- Ice cores taken from central Antarctica and Greenland have revealed how the temperature and the greenhouse gases such as carbon dioxide and methane have varied over periods as long as 800,000 years. The new ice core from James Ross Island is shorter, with a record of the climate spanning around 50,000 years, but is the first ice core covering this length of time in the Antarctic Peninsula. The Antarctic Peninsula is the land that stretches some 1300 km northwards from the main Antarctic continent towards South America.
- a ‘river of ice’ fed by the accumulation of snow usually, flowing between mountains that formed on bedrock by the compaction and recrystallization of snow. Glaciers drain ice from mountains to lower levels, where the ice either melts, breaks away into the sea as icebergs, or feeds into an ice shelf.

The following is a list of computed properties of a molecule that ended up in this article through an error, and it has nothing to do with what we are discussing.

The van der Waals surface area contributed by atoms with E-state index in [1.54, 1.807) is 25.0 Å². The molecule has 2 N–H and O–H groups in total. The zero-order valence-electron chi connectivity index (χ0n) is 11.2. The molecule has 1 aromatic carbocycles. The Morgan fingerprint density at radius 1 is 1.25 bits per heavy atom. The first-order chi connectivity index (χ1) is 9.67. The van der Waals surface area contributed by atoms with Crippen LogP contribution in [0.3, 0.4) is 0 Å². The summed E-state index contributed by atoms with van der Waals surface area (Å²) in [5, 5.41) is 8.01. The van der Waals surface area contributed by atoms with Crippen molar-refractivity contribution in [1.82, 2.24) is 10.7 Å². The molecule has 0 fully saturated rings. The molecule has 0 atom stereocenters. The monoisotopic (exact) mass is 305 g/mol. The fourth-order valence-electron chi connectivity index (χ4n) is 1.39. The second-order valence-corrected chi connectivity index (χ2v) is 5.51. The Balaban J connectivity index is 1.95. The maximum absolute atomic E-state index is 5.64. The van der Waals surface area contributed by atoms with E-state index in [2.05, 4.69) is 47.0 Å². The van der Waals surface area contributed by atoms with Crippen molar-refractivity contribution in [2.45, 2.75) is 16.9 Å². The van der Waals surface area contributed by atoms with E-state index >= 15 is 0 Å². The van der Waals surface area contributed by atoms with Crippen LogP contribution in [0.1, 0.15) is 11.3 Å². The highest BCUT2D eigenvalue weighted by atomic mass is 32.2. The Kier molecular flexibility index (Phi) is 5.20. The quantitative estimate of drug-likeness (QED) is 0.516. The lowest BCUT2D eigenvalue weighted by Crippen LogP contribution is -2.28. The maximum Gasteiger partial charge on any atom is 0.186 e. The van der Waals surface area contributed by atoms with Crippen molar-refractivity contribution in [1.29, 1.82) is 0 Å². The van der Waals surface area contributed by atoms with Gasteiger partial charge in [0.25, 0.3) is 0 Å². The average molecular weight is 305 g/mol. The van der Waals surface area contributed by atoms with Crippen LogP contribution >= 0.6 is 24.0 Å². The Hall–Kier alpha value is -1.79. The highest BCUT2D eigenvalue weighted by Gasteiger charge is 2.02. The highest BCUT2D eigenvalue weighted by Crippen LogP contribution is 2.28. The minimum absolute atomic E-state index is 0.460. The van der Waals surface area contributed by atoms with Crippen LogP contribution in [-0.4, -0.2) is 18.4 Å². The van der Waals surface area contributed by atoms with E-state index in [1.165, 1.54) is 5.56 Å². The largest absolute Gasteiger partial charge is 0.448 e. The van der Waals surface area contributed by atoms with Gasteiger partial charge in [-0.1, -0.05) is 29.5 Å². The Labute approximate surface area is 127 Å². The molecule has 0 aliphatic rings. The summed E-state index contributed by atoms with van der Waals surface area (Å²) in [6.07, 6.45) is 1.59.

- Ice sheet
- The ice sheet is the huge layer of ice up to 4000 m thick covering Antarctica or Greenland. The Antarctic ice sheet is formed from snow falling in the interior of the Antarctic which compacts into ice. The ice sheet slowly moves towards the coast becoming floating ice shelves then eventually breaking away as icebergs which gradually melt into the sea.
- Ice shelf
- is the floating extension of the grounded ice sheet. It is composed of freshwater ice that originally fell as snow, either in situ or inland and brought to the ice shelf by glaciers. As they are already floating any disintegration (like Larsen B) will have no direct impact on sea level. Ice shelves act as a natural barrier, slowing the flow of ice from the Antarctic continent into the oceans where it contributes to global sea level rise. Sea level will rise only if the ice held back by the ice shelf flows more quickly onto the sea.